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  • Christ in the Desert
  • Cathy Strisik (bio)

…and though they see color through stainglass above themselves as if a birdswirled dreamlike against a flat skyand though not made you accidentaland sensuous slow formagainst red-rayed canyon, hairuncombed called by a name not your ownand cows long-tongued sacreds—

Listen again. Hear coyotesmeant to guide, the whole canyonsinged and the dipping monks.On gravel light breaks. Now you seethe undwelt monastery, arrangediridescence on your hosts’ faceswho journey each day into the rawhush of the bitter precious sinnersand though attempt to stare aheadshielded from an unease not aimedto warmly shame them—

They do desireagainst their solitudeyour trembling tongue.When they walk their good earto delicate messengers they thinkof scissors and no skylark hereand of cutting each other’shair the Pinon’s whipped barkleft out to drain. [End Page 111] And though votives melt into yourmouth beeswax, the monks molt, straintheir heads always toward the river’s currentas if their ecstasy revealsyour dissolve. [End Page 112]

Cathy Strisik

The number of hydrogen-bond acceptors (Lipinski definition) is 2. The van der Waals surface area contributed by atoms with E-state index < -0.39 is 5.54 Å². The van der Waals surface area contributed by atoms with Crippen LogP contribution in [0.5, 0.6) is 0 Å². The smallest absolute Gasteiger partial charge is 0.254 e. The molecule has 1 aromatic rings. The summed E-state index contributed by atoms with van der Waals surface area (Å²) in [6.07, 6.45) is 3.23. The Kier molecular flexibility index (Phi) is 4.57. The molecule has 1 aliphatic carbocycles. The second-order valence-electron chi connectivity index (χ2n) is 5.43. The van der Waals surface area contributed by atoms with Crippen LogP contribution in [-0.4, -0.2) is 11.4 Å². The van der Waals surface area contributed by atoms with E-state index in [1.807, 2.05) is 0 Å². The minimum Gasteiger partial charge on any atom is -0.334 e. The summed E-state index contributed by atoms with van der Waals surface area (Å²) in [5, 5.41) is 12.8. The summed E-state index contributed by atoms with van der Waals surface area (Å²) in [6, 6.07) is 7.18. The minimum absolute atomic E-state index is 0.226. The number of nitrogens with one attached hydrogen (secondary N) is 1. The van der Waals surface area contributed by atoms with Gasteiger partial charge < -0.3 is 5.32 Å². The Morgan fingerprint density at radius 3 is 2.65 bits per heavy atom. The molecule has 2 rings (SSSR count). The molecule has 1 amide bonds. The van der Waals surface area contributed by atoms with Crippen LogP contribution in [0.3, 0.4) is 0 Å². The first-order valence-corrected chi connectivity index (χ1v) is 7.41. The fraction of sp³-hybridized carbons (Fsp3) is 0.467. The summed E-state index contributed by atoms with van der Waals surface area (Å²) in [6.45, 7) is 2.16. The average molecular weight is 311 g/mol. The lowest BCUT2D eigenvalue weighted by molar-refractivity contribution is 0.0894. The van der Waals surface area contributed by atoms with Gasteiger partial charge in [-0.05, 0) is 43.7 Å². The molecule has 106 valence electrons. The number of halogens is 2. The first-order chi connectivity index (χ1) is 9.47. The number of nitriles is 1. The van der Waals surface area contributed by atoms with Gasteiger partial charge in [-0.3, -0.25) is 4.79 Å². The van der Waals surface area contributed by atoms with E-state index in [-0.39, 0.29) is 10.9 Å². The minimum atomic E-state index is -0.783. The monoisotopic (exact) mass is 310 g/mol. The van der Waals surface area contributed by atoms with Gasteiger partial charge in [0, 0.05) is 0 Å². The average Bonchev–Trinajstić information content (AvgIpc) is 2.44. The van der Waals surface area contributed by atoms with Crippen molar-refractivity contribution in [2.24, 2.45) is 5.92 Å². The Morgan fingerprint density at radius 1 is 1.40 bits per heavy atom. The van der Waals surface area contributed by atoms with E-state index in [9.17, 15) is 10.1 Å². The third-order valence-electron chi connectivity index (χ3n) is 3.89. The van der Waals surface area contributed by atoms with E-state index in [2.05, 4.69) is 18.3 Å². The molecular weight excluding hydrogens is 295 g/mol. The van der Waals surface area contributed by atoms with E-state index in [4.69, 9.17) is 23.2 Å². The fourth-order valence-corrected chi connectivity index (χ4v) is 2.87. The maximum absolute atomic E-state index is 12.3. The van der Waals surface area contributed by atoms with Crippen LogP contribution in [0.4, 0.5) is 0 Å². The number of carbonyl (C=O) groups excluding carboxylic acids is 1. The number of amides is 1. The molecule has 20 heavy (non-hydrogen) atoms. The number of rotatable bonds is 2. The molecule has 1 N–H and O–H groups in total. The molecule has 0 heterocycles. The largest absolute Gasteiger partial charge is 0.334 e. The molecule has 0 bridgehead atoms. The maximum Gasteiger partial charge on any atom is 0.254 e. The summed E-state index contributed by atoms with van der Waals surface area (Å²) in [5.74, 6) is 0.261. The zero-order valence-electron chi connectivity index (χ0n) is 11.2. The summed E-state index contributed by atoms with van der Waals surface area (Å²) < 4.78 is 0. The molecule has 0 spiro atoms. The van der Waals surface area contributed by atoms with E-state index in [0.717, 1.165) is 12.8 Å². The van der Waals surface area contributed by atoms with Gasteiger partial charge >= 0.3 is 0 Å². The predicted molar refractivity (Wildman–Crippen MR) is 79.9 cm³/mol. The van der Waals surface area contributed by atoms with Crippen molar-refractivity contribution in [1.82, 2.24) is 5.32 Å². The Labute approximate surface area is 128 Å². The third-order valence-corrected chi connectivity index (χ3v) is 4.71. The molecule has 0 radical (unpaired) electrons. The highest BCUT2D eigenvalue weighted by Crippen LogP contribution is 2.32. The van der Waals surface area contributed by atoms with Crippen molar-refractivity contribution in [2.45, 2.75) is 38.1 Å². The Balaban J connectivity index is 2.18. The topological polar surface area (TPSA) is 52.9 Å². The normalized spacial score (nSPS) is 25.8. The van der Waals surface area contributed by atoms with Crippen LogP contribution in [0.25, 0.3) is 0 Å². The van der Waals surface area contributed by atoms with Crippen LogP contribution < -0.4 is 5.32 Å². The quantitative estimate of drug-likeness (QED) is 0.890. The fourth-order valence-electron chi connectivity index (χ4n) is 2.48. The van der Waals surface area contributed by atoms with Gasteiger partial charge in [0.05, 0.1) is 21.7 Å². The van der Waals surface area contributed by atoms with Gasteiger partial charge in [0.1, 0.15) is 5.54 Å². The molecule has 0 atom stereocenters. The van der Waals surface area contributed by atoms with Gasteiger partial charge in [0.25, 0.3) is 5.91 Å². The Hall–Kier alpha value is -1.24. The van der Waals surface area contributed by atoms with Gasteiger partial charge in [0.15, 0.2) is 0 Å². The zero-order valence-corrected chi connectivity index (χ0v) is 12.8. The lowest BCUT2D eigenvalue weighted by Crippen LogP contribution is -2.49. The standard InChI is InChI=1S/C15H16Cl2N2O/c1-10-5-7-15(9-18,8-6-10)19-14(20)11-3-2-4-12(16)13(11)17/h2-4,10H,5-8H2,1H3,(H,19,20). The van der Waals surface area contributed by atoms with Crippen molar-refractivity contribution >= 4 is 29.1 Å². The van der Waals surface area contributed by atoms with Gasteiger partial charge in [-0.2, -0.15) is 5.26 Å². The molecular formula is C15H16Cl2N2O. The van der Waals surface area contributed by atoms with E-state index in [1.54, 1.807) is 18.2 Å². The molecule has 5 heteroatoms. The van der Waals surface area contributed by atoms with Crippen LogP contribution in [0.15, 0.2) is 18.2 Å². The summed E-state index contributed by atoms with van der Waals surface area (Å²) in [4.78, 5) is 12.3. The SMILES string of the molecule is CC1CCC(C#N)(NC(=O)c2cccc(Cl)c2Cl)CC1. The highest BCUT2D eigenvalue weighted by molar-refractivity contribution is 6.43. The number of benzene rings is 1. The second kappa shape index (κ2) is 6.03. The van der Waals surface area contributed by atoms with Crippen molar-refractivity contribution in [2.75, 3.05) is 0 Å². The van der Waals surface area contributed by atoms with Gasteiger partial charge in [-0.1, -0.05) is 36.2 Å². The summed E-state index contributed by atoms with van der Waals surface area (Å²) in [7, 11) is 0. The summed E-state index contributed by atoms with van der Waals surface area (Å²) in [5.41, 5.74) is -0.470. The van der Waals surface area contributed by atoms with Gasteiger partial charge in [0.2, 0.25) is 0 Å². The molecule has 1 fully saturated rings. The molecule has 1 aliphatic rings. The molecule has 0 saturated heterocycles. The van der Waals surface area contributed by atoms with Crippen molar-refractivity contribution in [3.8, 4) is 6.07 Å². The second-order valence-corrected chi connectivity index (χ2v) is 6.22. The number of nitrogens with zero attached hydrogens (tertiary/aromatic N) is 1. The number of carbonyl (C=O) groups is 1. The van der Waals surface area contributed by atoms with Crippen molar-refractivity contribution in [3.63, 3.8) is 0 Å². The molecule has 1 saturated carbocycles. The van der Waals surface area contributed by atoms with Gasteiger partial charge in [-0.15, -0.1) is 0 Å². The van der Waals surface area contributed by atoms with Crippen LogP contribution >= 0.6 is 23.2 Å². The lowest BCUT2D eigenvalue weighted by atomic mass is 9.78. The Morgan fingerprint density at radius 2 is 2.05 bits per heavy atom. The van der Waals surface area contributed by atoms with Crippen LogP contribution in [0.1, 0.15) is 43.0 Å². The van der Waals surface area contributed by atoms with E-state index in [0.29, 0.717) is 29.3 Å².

Catherine Strisik is author of Thousand-Cricket Song (Plain View Press, 2010); her manuscripts in progress have placed as finalists and semifinalists in many national poetry contests including the Vassar Miller Poetry Prize, Cleveland State Poetry Prize, University of Wisconsin Poetry Series, Kore Press, the Washington Prize, and WordWorks Poetry Prize. She has recently completed her third collection, The Mistress. Active in the Taos poetry community for more than thirty years, Strisik has received grants, honors, and prizes from Peregrine, Comstock Review, and the Puffin Foundation, as well as a residency at the Vermont Studio Center. Her many publication credits include Drunken-boat, Tusculum Review, Comstock Review, Awakenings Review, Cider Press Review, Studio, and others. She is co-editor of the online journal Taos Journal of International Poetry and Art.



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pp. 111-112
Launched on MUSE
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